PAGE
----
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31 July, 2001 - A Good Bug

Inner Mind Update is an on-line, subscribed newsletter published by Sharon & Clark Cameron to encourage and support your benefiting from The Releasing Strategy, part of The Cameron Method Mind Change System. We focus on key developments and challenges of the mind, current affairs and life itself. Subscribe or write us at camerons@compumind.com.

The Cameron Method is available through personal coaching/counseling (phone and in person), CompuMind software, cassette tapes, the book "Designing Your Heart's Desire: The Releasing Strategy," and corporate workshops. Purchase books and software referred to in the Newsletters at the web sites http://www.compumind.com or http://www.compumind.com/corporate .

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A GOOD BUG

Recently, while a close friend of ours was cleaning up in a basement area, a bug bit her several times up her left arm and, lastly, on the side of her breast. She never saw the bug, but it left double incision marks at each swollen site. Probably some sort of spider.

I mention this because of an important result that could help you or someone you love. As she was scratching and rubbing the various bites, she also rubbed the one on her breast. As she rubbed over it, she noticed a little lump right next to it. She thought it might be from the biteÖ but it didnít go away.

She went to the doctor and nothing could be seen in two mammograms. They wouldnít give up, however, because the doctor had felt it too. They finally found it with ultrasound, and then she was referred on to a surgeon.

The surgeon had his own ultrasound machine so he could find it. He asked her how in the world she had, however, since it was so small.

She told him the bug story.

The results of the needle biopsy were positive so they scheduled surgery and the tumor was removed. It turned out to be only 3 mm (or 3/10 of a centimeter), the size of a BB. Usually, a lump is not discovered until it is a centimeter (5/8 inch) in size.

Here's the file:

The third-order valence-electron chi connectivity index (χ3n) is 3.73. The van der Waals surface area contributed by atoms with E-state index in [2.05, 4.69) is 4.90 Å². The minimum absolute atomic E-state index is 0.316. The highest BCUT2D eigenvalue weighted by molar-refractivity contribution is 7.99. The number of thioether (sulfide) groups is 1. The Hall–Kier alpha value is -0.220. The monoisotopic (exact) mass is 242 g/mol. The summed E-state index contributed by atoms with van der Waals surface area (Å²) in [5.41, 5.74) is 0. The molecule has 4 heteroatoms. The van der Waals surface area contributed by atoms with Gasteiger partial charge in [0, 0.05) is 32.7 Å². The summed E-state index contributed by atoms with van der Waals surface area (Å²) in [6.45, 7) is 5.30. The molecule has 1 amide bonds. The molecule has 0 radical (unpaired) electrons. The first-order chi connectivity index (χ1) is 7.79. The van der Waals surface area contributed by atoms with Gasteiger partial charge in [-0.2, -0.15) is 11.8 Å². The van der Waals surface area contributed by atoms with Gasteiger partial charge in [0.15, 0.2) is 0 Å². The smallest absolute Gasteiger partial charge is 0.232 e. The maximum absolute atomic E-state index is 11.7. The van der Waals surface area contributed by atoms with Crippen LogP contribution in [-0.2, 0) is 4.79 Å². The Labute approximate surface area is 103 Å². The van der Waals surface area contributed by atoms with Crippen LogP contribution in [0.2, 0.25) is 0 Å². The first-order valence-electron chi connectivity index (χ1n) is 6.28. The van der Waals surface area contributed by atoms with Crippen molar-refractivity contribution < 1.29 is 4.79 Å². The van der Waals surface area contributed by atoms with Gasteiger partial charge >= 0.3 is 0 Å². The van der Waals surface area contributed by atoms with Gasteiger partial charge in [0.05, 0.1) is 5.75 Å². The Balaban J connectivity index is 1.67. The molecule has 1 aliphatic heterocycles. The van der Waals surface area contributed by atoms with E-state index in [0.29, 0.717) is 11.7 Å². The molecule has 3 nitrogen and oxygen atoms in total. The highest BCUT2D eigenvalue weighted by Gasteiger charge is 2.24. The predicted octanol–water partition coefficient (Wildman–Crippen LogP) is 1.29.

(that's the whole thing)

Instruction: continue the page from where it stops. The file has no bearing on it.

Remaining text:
Without the bug bite, it might have been a year before it was noticed.

Some important new things were learned in her experience. She found that doctors use procedures now that are much less invasive than even a few years ago. For only the past 2Ĺ years, in certain hospitals, they have used the removal and testing of one or a very few ďsentinelĒ lymph nodes to find the spread of the cancer into the lymph system. They use a radioactive dye injected a few hours before the operation to find the specific nodes that drain from the tumor.

Doctors found no invasion into any of our friendís lymph nodes. After surgery, she consulted with the oncologist, and after he consulted again with the surgeon, it was decided that they wouldnít recommend radiation in her case.

The oncologist explained that radiation specifically targets an area where cancer is known to have reached. It is an attempt to kill it at the edge of where they have found it has gone. It can be useless if they donít have an area where it is spreading. Since the development of lumpectomies in the 1970s, radiation has been used almost religiously in tandem.

Nowadays, by working to save the lymph system as much as possible, doctors can support the bodyís ability to fight cancer and any other disease. She and they will, of course, watch carefully for any future lumps.

One other thing was prescribed to prevent cells from developing into cancer cells. That is Tamoxifen. The body perceives it as a hormone, but it shuts down estrogen receptive growth at the cellular level.

Finally, there is another improvement in the treatment of breast cancer she learned. They used to use the term ďradicalĒ to refer to an extreme form of mastectomy. They seldom use the term or that extensive procedure anymore. Also, if there is breast removal, reconstructive surgery is performed immediately.

These days, you donít have to die, and you donít have to be mutilated.

Now, if you are a woman, or you have a woman you care for, please let her know of this article. Note that the mammogram never could detect the lump. Mammograms are helpful, but nothing can beat noticing a lump yourself before it becomes a greater hazard.

It was a little bug that helped our friend find this one. Donít wait for such an unusual occurrence. And, donít be afraid that a lump will necessarily foretell disaster.

So thatís the story. Please take care of yourself. Donít be afraid to find a lump in your breast if you are a woman, and men should do the same for testicular cancer. You can detect even a little lump sooner than any mammogram. Donít let anything or anyone delay you from finding out what it is. Arm yourself with the facts.

Finally, you can support your mind and your courage in the process of finding the physical facts and the possibilities you deal with. Use the Releasing Strategy, described in the book Designing Your Heart's Desire: The Releasing Strategy, by Sharon Cameron. Repeat these statements aloud just until you can say them easily.

Remember to enjoy today!
Sharon & Clark Cameron

CompuMind, Inc.
Expanding Human Potential
"Attitude makes all the difference!"

(Email) Camerons@Compumind.com
(Web) http://www.compumind.com

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